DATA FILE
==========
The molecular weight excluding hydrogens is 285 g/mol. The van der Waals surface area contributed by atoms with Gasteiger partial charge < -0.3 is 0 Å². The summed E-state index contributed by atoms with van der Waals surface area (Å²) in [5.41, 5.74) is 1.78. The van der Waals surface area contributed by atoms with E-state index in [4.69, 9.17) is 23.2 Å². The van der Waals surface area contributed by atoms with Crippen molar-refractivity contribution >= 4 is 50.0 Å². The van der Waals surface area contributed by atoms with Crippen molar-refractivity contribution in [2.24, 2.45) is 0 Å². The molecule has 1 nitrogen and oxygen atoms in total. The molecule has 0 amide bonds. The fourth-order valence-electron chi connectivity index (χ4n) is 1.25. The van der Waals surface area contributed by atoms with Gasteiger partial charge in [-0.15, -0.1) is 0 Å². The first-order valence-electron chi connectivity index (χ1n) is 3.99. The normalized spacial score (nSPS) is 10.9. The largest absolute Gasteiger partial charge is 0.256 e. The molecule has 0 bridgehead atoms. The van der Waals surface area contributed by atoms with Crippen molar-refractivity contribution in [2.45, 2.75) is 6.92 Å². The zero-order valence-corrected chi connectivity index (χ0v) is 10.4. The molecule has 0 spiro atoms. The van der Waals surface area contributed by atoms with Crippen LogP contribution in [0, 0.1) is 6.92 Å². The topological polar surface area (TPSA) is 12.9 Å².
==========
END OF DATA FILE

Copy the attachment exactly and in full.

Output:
The molecular weight excluding hydrogens is 285 g/mol. The van der Waals surface area contributed by atoms with Gasteiger partial charge < -0.3 is 0 Å². The summed E-state index contributed by atoms with van der Waals surface area (Å²) in [5.41, 5.74) is 1.78. The van der Waals surface area contributed by atoms with E-state index in [4.69, 9.17) is 23.2 Å². The van der Waals surface area contributed by atoms with Crippen molar-refractivity contribution >= 4 is 50.0 Å². The van der Waals surface area contributed by atoms with Crippen molar-refractivity contribution in [2.24, 2.45) is 0 Å². The molecule has 1 nitrogen and oxygen atoms in total. The molecule has 0 amide bonds. The fourth-order valence-electron chi connectivity index (χ4n) is 1.25. The van der Waals surface area contributed by atoms with Gasteiger partial charge in [-0.15, -0.1) is 0 Å². The first-order valence-electron chi connectivity index (χ1n) is 3.99. The normalized spacial score (nSPS) is 10.9. The largest absolute Gasteiger partial charge is 0.256 e. The molecule has 0 bridgehead atoms. The van der Waals surface area contributed by atoms with Crippen molar-refractivity contribution in [2.45, 2.75) is 6.92 Å². The zero-order valence-corrected chi connectivity index (χ0v) is 10.4. The molecule has 0 spiro atoms. The van der Waals surface area contributed by atoms with Crippen LogP contribution in [0, 0.1) is 6.92 Å². The topological polar surface area (TPSA) is 12.9 Å².